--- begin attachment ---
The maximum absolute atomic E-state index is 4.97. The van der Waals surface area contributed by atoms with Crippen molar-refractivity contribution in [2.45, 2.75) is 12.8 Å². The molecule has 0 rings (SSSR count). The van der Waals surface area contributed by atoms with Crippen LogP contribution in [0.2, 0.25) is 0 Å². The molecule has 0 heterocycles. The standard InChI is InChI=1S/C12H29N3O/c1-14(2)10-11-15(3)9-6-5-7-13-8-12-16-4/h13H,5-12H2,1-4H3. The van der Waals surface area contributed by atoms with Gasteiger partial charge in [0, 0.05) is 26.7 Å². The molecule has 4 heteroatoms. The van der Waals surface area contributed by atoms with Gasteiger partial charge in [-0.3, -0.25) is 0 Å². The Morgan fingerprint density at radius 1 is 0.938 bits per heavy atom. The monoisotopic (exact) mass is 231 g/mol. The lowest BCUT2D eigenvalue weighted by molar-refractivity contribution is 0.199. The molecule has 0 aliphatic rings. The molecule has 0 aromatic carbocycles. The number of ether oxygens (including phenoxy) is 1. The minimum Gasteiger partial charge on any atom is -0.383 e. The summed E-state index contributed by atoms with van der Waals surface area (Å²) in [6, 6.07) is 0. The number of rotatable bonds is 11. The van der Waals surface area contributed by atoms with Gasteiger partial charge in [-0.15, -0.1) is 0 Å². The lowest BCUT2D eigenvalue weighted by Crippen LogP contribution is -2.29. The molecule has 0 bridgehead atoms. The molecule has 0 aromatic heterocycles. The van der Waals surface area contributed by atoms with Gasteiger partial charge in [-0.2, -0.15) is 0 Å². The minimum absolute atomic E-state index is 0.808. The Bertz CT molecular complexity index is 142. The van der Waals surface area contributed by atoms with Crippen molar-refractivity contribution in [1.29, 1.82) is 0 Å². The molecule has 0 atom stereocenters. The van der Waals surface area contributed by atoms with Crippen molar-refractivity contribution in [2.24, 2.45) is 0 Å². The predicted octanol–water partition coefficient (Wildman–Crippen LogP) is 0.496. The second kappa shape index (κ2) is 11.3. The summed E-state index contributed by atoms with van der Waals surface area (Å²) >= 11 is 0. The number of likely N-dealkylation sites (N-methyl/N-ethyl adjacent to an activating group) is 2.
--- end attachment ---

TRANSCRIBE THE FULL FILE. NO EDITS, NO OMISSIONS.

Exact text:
The maximum absolute atomic E-state index is 4.97. The van der Waals surface area contributed by atoms with Crippen molar-refractivity contribution in [2.45, 2.75) is 12.8 Å². The molecule has 0 rings (SSSR count). The van der Waals surface area contributed by atoms with Crippen LogP contribution in [0.2, 0.25) is 0 Å². The molecule has 0 heterocycles. The standard InChI is InChI=1S/C12H29N3O/c1-14(2)10-11-15(3)9-6-5-7-13-8-12-16-4/h13H,5-12H2,1-4H3. The van der Waals surface area contributed by atoms with Gasteiger partial charge in [0, 0.05) is 26.7 Å². The molecule has 4 heteroatoms. The van der Waals surface area contributed by atoms with Gasteiger partial charge in [-0.3, -0.25) is 0 Å². The Morgan fingerprint density at radius 1 is 0.938 bits per heavy atom. The monoisotopic (exact) mass is 231 g/mol. The lowest BCUT2D eigenvalue weighted by molar-refractivity contribution is 0.199. The molecule has 0 aliphatic rings. The molecule has 0 aromatic carbocycles. The number of ether oxygens (including phenoxy) is 1. The minimum Gasteiger partial charge on any atom is -0.383 e. The summed E-state index contributed by atoms with van der Waals surface area (Å²) in [6, 6.07) is 0. The number of rotatable bonds is 11. The van der Waals surface area contributed by atoms with Gasteiger partial charge in [-0.15, -0.1) is 0 Å². The lowest BCUT2D eigenvalue weighted by Crippen LogP contribution is -2.29. The molecule has 0 bridgehead atoms. The molecule has 0 aromatic heterocycles. The van der Waals surface area contributed by atoms with Gasteiger partial charge in [-0.2, -0.15) is 0 Å². The minimum absolute atomic E-state index is 0.808. The Bertz CT molecular complexity index is 142. The van der Waals surface area contributed by atoms with Crippen molar-refractivity contribution in [1.29, 1.82) is 0 Å². The molecule has 0 atom stereocenters. The van der Waals surface area contributed by atoms with Crippen molar-refractivity contribution in [2.24, 2.45) is 0 Å². The predicted octanol–water partition coefficient (Wildman–Crippen LogP) is 0.496. The second kappa shape index (κ2) is 11.3. The summed E-state index contributed by atoms with van der Waals surface area (Å²) >= 11 is 0. The number of likely N-dealkylation sites (N-methyl/N-ethyl adjacent to an activating group) is 2.